Hoosier farmers are taking a collective sigh of relief after ongoing negotiations between President Donald Trump and China have appeared to reach a stalemate.
Each country has made concessions—the latest coming as China says it will reduce an import tariff on American automobiles from 25 percent to 15 percent beginning July 1. That’s likely in response to the United States loosening regulations against China-based ZTE.
A recent Purdue University study predicted that soybean exports to China could fall 33 percent if a tariff between 10 and 30 percent were adopted.
Indiana Farm Bureau National Government Relations Director Bob White says soybean prices rebounded in the weeks following the initial announcement, and the latest news has pushed prices even higher.
“In the short term for Hoosier farmers it is a win,” White says. “Yesterday the market moved, nearby soybeans and future soybeans both moved about a quarter.”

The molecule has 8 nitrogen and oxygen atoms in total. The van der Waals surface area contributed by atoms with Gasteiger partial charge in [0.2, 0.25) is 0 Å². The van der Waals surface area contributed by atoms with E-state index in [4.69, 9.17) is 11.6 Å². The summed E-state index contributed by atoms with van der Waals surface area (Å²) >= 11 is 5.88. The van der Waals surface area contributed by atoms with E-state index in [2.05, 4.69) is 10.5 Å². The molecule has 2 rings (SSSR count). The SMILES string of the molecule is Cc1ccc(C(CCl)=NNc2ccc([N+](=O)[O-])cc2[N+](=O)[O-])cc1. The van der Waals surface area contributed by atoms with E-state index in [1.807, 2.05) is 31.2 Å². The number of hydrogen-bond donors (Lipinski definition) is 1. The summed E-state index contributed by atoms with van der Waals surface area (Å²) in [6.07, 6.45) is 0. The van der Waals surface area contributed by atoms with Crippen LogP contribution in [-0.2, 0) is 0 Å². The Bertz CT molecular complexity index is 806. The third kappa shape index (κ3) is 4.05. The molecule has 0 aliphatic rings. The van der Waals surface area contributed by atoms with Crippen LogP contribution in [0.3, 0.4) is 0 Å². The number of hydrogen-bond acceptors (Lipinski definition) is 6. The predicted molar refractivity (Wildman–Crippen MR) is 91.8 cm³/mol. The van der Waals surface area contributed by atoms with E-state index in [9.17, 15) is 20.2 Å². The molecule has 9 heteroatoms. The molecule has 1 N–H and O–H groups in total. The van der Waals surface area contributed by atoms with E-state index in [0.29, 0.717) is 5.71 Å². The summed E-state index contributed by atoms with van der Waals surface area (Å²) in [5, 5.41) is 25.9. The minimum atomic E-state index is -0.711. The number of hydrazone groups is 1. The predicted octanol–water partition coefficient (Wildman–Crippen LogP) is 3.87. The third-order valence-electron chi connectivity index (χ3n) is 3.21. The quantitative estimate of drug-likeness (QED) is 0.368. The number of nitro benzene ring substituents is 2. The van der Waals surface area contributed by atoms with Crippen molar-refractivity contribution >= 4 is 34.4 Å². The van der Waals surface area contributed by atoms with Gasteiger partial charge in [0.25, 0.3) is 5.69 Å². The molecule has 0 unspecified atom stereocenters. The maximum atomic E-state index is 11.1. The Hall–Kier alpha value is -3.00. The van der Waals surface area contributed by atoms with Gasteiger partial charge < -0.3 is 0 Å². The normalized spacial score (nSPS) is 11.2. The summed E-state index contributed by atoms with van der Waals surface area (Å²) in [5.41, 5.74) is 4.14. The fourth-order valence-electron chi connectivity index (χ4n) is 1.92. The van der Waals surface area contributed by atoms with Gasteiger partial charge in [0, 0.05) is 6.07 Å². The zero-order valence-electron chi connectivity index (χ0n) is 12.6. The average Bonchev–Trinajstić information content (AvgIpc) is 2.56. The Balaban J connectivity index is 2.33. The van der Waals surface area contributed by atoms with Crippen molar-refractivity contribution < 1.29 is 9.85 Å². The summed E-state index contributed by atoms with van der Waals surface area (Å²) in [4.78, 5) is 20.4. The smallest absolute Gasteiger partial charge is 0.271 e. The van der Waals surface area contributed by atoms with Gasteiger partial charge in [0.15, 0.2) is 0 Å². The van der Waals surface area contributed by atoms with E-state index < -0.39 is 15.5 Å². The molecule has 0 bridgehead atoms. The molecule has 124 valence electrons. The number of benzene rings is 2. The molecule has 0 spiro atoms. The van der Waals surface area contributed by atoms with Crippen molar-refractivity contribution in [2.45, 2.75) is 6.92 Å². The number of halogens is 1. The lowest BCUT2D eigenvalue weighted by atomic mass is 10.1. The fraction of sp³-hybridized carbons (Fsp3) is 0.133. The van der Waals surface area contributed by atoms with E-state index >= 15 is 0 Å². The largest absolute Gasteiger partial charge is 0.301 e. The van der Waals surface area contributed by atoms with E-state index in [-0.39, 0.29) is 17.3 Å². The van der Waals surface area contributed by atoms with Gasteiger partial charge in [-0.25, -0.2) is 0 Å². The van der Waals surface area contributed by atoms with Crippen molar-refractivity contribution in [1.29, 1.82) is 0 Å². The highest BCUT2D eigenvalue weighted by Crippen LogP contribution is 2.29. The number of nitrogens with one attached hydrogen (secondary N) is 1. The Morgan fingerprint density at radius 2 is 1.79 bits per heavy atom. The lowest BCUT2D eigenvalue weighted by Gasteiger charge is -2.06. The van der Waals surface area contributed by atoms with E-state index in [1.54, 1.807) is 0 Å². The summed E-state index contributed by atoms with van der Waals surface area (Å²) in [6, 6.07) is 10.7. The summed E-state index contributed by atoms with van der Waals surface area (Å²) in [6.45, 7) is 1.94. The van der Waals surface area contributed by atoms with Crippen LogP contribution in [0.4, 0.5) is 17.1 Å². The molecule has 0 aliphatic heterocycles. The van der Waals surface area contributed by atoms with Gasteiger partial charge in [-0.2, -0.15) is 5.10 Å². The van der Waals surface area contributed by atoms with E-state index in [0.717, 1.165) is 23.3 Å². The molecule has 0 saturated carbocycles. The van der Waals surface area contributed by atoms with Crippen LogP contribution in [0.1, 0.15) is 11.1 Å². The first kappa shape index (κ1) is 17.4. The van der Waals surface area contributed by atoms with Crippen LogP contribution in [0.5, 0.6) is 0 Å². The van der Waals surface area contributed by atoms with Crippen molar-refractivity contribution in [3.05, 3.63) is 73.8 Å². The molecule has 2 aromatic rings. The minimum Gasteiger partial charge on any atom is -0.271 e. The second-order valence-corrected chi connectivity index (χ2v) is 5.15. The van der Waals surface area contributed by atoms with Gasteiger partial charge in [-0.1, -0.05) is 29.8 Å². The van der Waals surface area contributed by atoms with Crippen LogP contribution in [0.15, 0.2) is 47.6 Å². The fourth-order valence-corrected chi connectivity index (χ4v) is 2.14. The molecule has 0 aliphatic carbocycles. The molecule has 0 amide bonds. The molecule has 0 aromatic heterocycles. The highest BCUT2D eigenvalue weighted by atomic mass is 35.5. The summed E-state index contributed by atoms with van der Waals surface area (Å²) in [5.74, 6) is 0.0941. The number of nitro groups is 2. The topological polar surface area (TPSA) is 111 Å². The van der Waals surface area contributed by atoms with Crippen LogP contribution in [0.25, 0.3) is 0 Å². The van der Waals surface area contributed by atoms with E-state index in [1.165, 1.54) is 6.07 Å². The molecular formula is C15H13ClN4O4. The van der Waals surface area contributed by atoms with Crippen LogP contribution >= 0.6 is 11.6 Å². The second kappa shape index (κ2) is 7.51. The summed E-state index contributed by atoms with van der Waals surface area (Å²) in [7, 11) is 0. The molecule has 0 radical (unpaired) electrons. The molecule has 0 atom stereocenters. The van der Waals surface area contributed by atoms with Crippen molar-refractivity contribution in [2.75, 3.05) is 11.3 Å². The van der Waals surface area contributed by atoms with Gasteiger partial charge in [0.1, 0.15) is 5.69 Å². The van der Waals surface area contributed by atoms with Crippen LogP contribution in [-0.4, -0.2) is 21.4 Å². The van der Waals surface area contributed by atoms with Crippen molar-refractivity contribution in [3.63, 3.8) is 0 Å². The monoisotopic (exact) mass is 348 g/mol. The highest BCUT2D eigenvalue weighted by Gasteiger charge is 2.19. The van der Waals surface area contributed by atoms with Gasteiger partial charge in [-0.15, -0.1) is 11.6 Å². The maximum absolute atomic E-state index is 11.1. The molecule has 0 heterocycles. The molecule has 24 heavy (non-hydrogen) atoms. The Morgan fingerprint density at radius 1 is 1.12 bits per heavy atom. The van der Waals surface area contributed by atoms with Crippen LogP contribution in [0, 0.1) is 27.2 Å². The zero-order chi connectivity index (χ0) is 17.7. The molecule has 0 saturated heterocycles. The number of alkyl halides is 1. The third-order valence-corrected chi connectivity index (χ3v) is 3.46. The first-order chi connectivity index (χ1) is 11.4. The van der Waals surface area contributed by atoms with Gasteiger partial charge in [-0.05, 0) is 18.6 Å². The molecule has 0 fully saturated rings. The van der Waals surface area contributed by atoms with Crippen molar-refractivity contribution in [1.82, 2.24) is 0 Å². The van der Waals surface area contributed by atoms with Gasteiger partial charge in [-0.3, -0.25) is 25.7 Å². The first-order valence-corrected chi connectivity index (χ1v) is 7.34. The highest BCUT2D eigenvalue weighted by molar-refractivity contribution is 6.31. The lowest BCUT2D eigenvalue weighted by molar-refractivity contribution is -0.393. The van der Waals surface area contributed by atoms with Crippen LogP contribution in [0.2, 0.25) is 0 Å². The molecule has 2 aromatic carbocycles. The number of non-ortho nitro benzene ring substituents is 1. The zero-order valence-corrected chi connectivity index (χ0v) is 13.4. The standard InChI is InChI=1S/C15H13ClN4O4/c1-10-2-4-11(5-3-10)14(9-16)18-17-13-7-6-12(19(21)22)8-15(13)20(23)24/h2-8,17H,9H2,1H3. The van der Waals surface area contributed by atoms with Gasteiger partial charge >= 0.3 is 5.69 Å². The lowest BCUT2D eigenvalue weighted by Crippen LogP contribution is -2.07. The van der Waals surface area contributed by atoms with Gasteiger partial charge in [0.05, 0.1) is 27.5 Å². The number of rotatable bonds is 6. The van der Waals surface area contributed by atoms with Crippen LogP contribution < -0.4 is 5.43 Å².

Despite the positive news now, White says farmers should still be cautiously optimistic.
He says he needs more details to adequately decipher a tweet from President Donald Trump stating that China agreed to buy “massive amounts of additional farm/agriculture products.”
China has agreed to buy massive amounts of ADDITIONAL Farm/Agricultural Products - would be one of the best things to happen to our farmers in many years!— Donald J. Trump (@realDonaldTrump) May 21, 2018
White says he needs more clarification because it is common for farmers to export more during the harvest season. Indiana farmers are on pace to plant more soybeans than corn for the first time in more than two decades.